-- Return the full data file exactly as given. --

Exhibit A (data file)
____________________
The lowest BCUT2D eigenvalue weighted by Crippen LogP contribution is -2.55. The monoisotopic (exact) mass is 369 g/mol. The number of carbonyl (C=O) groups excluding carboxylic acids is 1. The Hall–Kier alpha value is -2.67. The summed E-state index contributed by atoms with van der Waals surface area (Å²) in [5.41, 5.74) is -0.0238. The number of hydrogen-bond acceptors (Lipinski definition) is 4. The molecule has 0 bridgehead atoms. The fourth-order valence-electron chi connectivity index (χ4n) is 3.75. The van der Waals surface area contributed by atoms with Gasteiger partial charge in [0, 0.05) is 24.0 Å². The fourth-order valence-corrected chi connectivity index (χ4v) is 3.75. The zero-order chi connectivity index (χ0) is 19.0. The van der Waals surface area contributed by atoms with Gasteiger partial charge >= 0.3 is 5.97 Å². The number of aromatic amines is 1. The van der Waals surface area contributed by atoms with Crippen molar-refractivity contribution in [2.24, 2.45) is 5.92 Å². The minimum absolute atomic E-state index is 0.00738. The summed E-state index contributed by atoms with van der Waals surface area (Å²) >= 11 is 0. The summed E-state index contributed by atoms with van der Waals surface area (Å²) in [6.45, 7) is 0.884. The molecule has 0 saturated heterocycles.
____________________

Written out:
The lowest BCUT2D eigenvalue weighted by Crippen LogP contribution is -2.55. The monoisotopic (exact) mass is 369 g/mol. The number of carbonyl (C=O) groups excluding carboxylic acids is 1. The Hall–Kier alpha value is -2.67. The summed E-state index contributed by atoms with van der Waals surface area (Å²) in [5.41, 5.74) is -0.0238. The number of hydrogen-bond acceptors (Lipinski definition) is 4. The molecule has 0 bridgehead atoms. The fourth-order valence-electron chi connectivity index (χ4n) is 3.75. The van der Waals surface area contributed by atoms with Gasteiger partial charge in [0, 0.05) is 24.0 Å². The fourth-order valence-corrected chi connectivity index (χ4v) is 3.75. The zero-order chi connectivity index (χ0) is 19.0. The van der Waals surface area contributed by atoms with Gasteiger partial charge >= 0.3 is 5.97 Å². The number of aromatic amines is 1. The van der Waals surface area contributed by atoms with Crippen molar-refractivity contribution in [2.24, 2.45) is 5.92 Å². The minimum absolute atomic E-state index is 0.00738. The summed E-state index contributed by atoms with van der Waals surface area (Å²) >= 11 is 0. The summed E-state index contributed by atoms with van der Waals surface area (Å²) in [6.45, 7) is 0.884. The molecule has 0 saturated heterocycles.